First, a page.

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The New Phonebook's Here!!!


Eric
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8 hours ago, Swampfox762 said:

Yes there was.  BUT..ya had to take the TIME to "READ".  That is a lost art...that nowdays, only applys to cell phone texts.:(

Reading is a lost art?  Maybe with a traditional book.   

Finding facts?!  Now that's a rare one.

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5 minutes ago, DAKA said:

Now that you mention it...I remember also...Dewey decimal and card files in little drawers....boy are we old.

Thinking back I remember our first "computer" we planned a European trip on it WEB TV...

WEB TV....yeah that was a thing.   Wow.   Long since gone.

I used to volunteer to shelve books in the high school and junior high library.    So I got to know that Dewey system very well.

A friend of mine has a card catalog at home.  He uses it for manually tracking information related to his job as a professor at a university.

It's an interesting labor of love.   But it works for him and he has turned it into a massive data collector.

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10 minutes ago, Historian said:

Reading is a lost art?  Maybe with a traditional book.   

Finding facts?!  Now that's a rare one.

I do still get over to the library and grab a couple of novels...unfortunately some of the authors I used to like have sold out and have other "people" using their "name" or have really run out of good plots and are just crappy

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11 hours ago, crockett said:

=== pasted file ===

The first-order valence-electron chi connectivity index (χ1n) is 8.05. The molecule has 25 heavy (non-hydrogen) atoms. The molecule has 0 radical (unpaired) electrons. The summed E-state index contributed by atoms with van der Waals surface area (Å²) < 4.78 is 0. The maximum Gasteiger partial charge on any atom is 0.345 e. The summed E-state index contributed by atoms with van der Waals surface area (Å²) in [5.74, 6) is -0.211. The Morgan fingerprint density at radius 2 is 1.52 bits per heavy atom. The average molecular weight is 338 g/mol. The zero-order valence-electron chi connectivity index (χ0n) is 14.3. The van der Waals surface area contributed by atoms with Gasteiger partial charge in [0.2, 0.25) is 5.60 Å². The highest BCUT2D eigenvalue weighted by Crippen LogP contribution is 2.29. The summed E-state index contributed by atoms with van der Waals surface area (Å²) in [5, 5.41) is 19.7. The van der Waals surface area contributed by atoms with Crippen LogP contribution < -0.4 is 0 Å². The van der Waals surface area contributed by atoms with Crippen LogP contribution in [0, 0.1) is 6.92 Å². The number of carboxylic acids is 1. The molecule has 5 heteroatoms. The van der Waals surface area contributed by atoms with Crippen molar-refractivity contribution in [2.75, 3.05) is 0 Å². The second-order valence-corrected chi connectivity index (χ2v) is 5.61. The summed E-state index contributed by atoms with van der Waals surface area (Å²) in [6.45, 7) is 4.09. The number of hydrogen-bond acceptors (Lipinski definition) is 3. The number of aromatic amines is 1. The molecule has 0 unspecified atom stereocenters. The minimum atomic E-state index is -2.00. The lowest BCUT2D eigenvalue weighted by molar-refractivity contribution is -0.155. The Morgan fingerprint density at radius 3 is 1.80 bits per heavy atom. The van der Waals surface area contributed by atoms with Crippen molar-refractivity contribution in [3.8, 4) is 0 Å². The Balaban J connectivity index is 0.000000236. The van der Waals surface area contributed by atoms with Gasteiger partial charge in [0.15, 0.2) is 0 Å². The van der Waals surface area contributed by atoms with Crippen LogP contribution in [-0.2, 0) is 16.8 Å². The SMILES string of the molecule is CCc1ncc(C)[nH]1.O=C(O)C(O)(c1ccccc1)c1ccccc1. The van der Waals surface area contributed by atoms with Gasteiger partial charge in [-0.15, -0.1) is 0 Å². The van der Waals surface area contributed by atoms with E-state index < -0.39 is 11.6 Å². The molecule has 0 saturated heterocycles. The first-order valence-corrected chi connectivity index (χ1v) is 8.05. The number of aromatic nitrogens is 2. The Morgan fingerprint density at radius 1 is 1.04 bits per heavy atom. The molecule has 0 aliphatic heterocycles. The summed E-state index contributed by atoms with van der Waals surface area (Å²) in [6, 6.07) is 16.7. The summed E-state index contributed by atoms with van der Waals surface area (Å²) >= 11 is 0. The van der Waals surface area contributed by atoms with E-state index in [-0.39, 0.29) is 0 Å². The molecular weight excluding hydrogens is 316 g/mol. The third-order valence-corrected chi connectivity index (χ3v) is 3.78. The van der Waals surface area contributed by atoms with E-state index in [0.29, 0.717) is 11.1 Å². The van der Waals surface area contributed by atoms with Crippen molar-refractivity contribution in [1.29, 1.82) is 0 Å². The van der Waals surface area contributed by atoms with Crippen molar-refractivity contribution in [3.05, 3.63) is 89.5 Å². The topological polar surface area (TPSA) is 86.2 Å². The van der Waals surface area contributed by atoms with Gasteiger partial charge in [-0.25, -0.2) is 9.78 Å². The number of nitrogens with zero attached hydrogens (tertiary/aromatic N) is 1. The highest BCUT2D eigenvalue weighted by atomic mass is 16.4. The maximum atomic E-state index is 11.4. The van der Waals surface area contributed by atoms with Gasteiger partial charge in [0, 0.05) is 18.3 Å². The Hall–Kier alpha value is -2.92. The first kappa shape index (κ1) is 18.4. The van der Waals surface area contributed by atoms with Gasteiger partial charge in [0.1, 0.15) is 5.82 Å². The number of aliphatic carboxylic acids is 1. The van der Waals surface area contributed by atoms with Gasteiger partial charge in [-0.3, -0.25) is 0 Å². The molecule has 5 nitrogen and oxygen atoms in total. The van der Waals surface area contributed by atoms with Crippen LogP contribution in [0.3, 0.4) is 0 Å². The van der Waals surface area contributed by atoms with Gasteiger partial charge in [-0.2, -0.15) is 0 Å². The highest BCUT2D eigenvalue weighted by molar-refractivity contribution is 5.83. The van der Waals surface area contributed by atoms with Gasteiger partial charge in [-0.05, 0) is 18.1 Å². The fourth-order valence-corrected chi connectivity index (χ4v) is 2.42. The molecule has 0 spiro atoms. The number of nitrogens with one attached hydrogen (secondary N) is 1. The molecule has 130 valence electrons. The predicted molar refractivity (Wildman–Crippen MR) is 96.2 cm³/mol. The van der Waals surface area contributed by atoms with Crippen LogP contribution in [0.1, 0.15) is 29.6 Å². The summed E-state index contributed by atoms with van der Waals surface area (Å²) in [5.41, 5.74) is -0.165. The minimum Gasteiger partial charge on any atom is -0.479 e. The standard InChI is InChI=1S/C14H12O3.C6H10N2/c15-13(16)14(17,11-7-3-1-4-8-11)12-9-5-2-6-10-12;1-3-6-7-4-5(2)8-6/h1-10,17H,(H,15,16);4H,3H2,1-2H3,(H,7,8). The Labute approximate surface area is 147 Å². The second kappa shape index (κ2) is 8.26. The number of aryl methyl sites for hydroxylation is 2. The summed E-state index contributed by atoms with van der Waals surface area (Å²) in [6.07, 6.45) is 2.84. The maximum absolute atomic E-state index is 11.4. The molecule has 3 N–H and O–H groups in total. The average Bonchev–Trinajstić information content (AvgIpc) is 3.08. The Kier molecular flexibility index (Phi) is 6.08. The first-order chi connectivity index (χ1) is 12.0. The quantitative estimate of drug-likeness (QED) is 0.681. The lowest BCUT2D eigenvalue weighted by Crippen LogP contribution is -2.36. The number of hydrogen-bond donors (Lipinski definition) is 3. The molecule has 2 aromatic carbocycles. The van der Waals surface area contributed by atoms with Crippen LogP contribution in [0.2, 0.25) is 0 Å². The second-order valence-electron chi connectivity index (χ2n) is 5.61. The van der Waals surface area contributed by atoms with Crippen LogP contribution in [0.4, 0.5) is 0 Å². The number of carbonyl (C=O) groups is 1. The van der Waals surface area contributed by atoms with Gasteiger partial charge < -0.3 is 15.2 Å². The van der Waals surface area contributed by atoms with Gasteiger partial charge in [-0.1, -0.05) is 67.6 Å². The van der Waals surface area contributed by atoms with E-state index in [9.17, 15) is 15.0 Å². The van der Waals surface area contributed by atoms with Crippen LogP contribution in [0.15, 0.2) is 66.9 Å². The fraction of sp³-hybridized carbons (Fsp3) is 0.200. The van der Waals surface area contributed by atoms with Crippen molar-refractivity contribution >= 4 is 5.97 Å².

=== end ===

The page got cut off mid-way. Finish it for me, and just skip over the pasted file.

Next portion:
I just realized that I didn't get a phonebook / yellow pages in years. Did they finally stop wasting paper?

Was not a waste, but rather a proper allocation of renewable resources which provided a useful product. 

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10 hours ago, Swampfox762 said:

Naw.  Use to piss me off havin to pick em up and carry em to the "Recycle" bin.  Friggin USELESS now days.  Haven't got one thrown in my driveway in years....

Save a Tree bitches...Really.

Have to disagree with your logic there, Swampy. Phone books were printed on paper made from pulpwood specifically grown to make newsprint. Then they were recycled to print new ones. As they grew these trees made oxygen and ate CO2. AND they provided rural jobs for real Murcans. They were one of the few recycling success stories. :(

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1 hour ago, DAKA said:

I do still get over to the library and grab a couple of novels...unfortunately some of the authors I used to like have sold out and have other "people" using their "name" or have really run out of good plots and are just crappy

That happens when they become a book mill or they turn an idea into an industry. 

I average about 20 to 30 books a year.  The record about four years ago was 34 in a year.

That does not include technical reading for work.

I really like reading for pleasure.

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3 hours ago, gwalchmai said:

Was not a waste, but rather a proper allocation of renewable resources which provided a useful product. 

It was a waste because everybody started picking them up just do bin them before they ever made it into the house.

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10 hours ago, DAKA said: